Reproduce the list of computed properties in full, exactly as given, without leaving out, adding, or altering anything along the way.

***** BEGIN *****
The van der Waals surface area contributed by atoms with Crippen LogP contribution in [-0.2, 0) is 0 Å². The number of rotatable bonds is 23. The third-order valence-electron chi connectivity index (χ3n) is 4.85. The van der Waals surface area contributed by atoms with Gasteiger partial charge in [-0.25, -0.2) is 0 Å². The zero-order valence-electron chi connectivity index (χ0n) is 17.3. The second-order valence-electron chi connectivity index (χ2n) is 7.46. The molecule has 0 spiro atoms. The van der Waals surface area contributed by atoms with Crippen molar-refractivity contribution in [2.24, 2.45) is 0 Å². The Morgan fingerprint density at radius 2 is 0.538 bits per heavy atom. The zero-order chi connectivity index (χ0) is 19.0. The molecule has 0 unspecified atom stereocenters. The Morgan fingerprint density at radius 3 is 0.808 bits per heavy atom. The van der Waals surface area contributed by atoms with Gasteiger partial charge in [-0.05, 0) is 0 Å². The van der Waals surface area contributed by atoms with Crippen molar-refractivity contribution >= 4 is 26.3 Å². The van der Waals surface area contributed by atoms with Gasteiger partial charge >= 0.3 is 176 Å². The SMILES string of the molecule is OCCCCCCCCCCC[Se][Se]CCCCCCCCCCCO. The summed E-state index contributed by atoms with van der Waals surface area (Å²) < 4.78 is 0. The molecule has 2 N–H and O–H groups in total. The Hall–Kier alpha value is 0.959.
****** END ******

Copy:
The van der Waals surface area contributed by atoms with Crippen LogP contribution in [-0.2, 0) is 0 Å². The number of rotatable bonds is 23. The third-order valence-electron chi connectivity index (χ3n) is 4.85. The van der Waals surface area contributed by atoms with Gasteiger partial charge in [-0.25, -0.2) is 0 Å². The zero-order valence-electron chi connectivity index (χ0n) is 17.3. The second-order valence-electron chi connectivity index (χ2n) is 7.46. The molecule has 0 spiro atoms. The van der Waals surface area contributed by atoms with Crippen molar-refractivity contribution in [2.24, 2.45) is 0 Å². The Morgan fingerprint density at radius 2 is 0.538 bits per heavy atom. The zero-order chi connectivity index (χ0) is 19.0. The molecule has 0 unspecified atom stereocenters. The Morgan fingerprint density at radius 3 is 0.808 bits per heavy atom. The van der Waals surface area contributed by atoms with Gasteiger partial charge in [-0.05, 0) is 0 Å². The van der Waals surface area contributed by atoms with Crippen molar-refractivity contribution >= 4 is 26.3 Å². The van der Waals surface area contributed by atoms with Gasteiger partial charge >= 0.3 is 176 Å². The SMILES string of the molecule is OCCCCCCCCCCC[Se][Se]CCCCCCCCCCCO. The summed E-state index contributed by atoms with van der Waals surface area (Å²) < 4.78 is 0. The molecule has 2 N–H and O–H groups in total. The Hall–Kier alpha value is 0.959.